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J Dermatolog Treat. 2002 Dec;13(4):173-8.

Dexpanthenol enhances skin barrier repair and reduces inflammation after sodium lauryl sulphate-induced irritation.

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Department of Dermatology, University of Kieh Kiel, Germany.



Dexpanthenol-containing creams have been widely used for treatment of lesions (superficial wounds) of the skin and mucous membranes. Dexpanthenol is converted in tissues to pantothenic acid, a component of coenzyme A. Coenzyme A catalyses early steps in the synthesis of fatty acids and sphingolipids which are of crucial importance for stratum corneum lipid bilayers and cell membrane integrity.


In the present study, the effects were examined of a dexpanthenol-containing cream on skin barrier repair, stratum corneum hydration, skin roughness, and inflammation after sodium lauryl sulphate (SLS)-induced irritation.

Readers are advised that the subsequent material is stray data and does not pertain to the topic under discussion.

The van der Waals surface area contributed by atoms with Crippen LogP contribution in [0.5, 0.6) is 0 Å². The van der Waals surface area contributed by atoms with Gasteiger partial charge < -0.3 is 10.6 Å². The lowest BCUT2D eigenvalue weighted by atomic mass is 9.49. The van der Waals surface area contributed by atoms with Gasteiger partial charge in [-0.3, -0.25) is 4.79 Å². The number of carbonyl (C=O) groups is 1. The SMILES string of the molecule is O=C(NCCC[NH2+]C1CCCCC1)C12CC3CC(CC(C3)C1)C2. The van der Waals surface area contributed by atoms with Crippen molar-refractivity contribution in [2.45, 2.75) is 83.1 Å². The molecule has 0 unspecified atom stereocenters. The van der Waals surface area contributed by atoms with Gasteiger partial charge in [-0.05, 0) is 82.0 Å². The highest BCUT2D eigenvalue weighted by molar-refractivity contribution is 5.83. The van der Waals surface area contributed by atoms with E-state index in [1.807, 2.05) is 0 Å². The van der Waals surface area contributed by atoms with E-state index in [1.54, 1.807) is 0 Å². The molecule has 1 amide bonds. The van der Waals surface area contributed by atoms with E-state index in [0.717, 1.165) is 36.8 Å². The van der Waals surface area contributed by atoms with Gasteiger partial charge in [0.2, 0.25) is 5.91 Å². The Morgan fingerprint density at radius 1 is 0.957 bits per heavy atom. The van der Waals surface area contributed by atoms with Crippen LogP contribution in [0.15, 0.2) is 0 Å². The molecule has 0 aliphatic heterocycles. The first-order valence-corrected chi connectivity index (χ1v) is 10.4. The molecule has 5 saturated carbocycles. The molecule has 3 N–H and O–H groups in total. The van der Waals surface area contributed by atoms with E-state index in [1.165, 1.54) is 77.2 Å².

Irritation was induced by application of SLS in patch test chambers. The dexpanthenol-contaming cream or the vehicle were applied twice daily and barrier repair, hydration, roughness, and inflammation of the skin were determined by using biophysical methods.


Significantly accelerated skin barrier repair was found in treatments with the dexpanthenol-containing cream (verum) compared with vehicle-treated (placebo) or untreated skin. Both verum and placebo showed an increase in stratum corneum hydration, but significantly more so with the dexpanthenol-containing cream. Both creams reduced skin roughness, but again the verum was superior. The dexpanthenol-containing cream significantly reduced skin redness as a sign of inflammation in contrast to the vehicle, which produced no effect.


Treatment with a dexpanthenol-containing cream showed significantly enhanced skin barrier repair and stratum corneum hydration, while reducing skin roughness and inflammation.

[Indexed for MEDLINE]

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